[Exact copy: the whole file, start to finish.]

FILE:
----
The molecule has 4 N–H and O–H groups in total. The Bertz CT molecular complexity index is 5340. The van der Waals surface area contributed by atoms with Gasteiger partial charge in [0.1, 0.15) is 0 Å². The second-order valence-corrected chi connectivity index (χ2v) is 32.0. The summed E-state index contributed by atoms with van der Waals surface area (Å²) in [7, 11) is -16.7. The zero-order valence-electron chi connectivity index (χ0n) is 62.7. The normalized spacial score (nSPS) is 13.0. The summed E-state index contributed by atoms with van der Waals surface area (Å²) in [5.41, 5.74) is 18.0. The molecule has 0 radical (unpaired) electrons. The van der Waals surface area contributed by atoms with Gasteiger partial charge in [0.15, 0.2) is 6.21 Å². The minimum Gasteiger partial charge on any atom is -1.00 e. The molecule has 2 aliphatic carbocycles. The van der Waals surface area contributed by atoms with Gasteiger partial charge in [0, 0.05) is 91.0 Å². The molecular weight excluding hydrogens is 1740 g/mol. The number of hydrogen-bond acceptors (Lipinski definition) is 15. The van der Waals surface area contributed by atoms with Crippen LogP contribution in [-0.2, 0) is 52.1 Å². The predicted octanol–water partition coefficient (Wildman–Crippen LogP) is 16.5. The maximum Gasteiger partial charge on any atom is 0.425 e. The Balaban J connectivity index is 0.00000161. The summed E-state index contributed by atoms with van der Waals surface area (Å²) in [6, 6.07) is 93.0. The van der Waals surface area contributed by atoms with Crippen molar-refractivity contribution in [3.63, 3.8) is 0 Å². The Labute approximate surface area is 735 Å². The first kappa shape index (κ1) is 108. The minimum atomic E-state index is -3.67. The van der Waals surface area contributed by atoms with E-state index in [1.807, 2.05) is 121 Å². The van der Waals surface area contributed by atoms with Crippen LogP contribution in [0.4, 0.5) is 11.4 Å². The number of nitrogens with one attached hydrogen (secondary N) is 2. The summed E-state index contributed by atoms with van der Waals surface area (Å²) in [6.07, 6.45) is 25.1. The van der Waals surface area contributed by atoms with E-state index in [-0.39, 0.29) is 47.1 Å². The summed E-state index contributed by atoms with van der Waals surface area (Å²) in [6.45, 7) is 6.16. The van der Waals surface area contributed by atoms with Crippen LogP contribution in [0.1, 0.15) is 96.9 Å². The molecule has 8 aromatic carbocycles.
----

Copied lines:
The molecule has 4 N–H and O–H groups in total. The Bertz CT molecular complexity index is 5340. The van der Waals surface area contributed by atoms with Gasteiger partial charge in [0.1, 0.15) is 0 Å². The second-order valence-corrected chi connectivity index (χ2v) is 32.0. The summed E-state index contributed by atoms with van der Waals surface area (Å²) in [7, 11) is -16.7. The zero-order valence-electron chi connectivity index (χ0n) is 62.7. The normalized spacial score (nSPS) is 13.0. The summed E-state index contributed by atoms with van der Waals surface area (Å²) in [5.41, 5.74) is 18.0. The molecule has 0 radical (unpaired) electrons. The van der Waals surface area contributed by atoms with Gasteiger partial charge in [0.15, 0.2) is 6.21 Å². The minimum Gasteiger partial charge on any atom is -1.00 e. The molecule has 2 aliphatic carbocycles. The van der Waals surface area contributed by atoms with Gasteiger partial charge in [0, 0.05) is 91.0 Å². The molecular weight excluding hydrogens is 1740 g/mol. The number of hydrogen-bond acceptors (Lipinski definition) is 15. The van der Waals surface area contributed by atoms with Crippen LogP contribution in [-0.2, 0) is 52.1 Å². The predicted octanol–water partition coefficient (Wildman–Crippen LogP) is 16.5. The maximum Gasteiger partial charge on any atom is 0.425 e. The Balaban J connectivity index is 0.00000161. The summed E-state index contributed by atoms with van der Waals surface area (Å²) in [6, 6.07) is 93.0. The van der Waals surface area contributed by atoms with Crippen molar-refractivity contribution in [3.63, 3.8) is 0 Å². The Labute approximate surface area is 735 Å². The first kappa shape index (κ1) is 108. The minimum atomic E-state index is -3.67. The van der Waals surface area contributed by atoms with E-state index in [1.807, 2.05) is 121 Å². The van der Waals surface area contributed by atoms with Crippen LogP contribution in [0.4, 0.5) is 11.4 Å². The number of nitrogens with one attached hydrogen (secondary N) is 2. The summed E-state index contributed by atoms with van der Waals surface area (Å²) in [6.07, 6.45) is 25.1. The van der Waals surface area contributed by atoms with E-state index in [-0.39, 0.29) is 47.1 Å². The summed E-state index contributed by atoms with van der Waals surface area (Å²) in [6.45, 7) is 6.16. The van der Waals surface area contributed by atoms with Crippen LogP contribution in [0.1, 0.15) is 96.9 Å². The molecule has 8 aromatic carbocycles.